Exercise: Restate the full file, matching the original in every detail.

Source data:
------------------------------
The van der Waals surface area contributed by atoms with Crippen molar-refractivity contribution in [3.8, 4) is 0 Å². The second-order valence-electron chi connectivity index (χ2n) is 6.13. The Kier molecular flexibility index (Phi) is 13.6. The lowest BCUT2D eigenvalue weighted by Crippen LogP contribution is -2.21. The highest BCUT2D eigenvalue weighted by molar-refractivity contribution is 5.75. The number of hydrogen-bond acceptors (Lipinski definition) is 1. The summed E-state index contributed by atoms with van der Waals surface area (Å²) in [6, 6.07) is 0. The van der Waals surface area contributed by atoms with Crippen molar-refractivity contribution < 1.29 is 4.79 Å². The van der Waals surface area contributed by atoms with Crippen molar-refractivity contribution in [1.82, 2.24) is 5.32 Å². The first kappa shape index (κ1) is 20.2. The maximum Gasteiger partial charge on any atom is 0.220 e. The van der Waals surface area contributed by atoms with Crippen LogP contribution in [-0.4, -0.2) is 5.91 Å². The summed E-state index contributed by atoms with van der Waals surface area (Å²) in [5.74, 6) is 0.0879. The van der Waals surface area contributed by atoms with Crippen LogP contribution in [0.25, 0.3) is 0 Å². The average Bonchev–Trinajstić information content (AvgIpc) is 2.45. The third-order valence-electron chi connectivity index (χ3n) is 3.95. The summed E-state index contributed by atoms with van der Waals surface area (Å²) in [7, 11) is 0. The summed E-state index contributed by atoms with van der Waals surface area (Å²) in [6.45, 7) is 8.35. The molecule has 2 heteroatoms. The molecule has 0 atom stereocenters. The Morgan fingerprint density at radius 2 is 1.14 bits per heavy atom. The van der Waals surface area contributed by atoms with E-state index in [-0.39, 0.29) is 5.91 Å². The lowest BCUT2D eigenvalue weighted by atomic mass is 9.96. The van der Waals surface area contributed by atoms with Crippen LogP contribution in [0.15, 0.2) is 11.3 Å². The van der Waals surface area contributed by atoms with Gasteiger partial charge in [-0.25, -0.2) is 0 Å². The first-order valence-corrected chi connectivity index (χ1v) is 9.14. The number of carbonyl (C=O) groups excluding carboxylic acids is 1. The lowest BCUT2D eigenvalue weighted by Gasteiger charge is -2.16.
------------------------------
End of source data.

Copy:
The van der Waals surface area contributed by atoms with Crippen molar-refractivity contribution in [3.8, 4) is 0 Å². The second-order valence-electron chi connectivity index (χ2n) is 6.13. The Kier molecular flexibility index (Phi) is 13.6. The lowest BCUT2D eigenvalue weighted by Crippen LogP contribution is -2.21. The highest BCUT2D eigenvalue weighted by molar-refractivity contribution is 5.75. The number of hydrogen-bond acceptors (Lipinski definition) is 1. The summed E-state index contributed by atoms with van der Waals surface area (Å²) in [6, 6.07) is 0. The van der Waals surface area contributed by atoms with Crippen molar-refractivity contribution < 1.29 is 4.79 Å². The van der Waals surface area contributed by atoms with Crippen molar-refractivity contribution in [1.82, 2.24) is 5.32 Å². The first kappa shape index (κ1) is 20.2. The maximum Gasteiger partial charge on any atom is 0.220 e. The van der Waals surface area contributed by atoms with Crippen LogP contribution in [-0.4, -0.2) is 5.91 Å². The summed E-state index contributed by atoms with van der Waals surface area (Å²) in [5.74, 6) is 0.0879. The van der Waals surface area contributed by atoms with Crippen LogP contribution in [0.25, 0.3) is 0 Å². The average Bonchev–Trinajstić information content (AvgIpc) is 2.45. The third-order valence-electron chi connectivity index (χ3n) is 3.95. The summed E-state index contributed by atoms with van der Waals surface area (Å²) in [7, 11) is 0. The summed E-state index contributed by atoms with van der Waals surface area (Å²) in [6.45, 7) is 8.35. The molecule has 2 heteroatoms. The molecule has 0 atom stereocenters. The Morgan fingerprint density at radius 2 is 1.14 bits per heavy atom. The van der Waals surface area contributed by atoms with E-state index in [-0.39, 0.29) is 5.91 Å². The lowest BCUT2D eigenvalue weighted by atomic mass is 9.96. The van der Waals surface area contributed by atoms with Crippen LogP contribution in [0.15, 0.2) is 11.3 Å². The van der Waals surface area contributed by atoms with Gasteiger partial charge in [-0.25, -0.2) is 0 Å². The first-order valence-corrected chi connectivity index (χ1v) is 9.14. The number of carbonyl (C=O) groups excluding carboxylic acids is 1. The lowest BCUT2D eigenvalue weighted by Gasteiger charge is -2.16.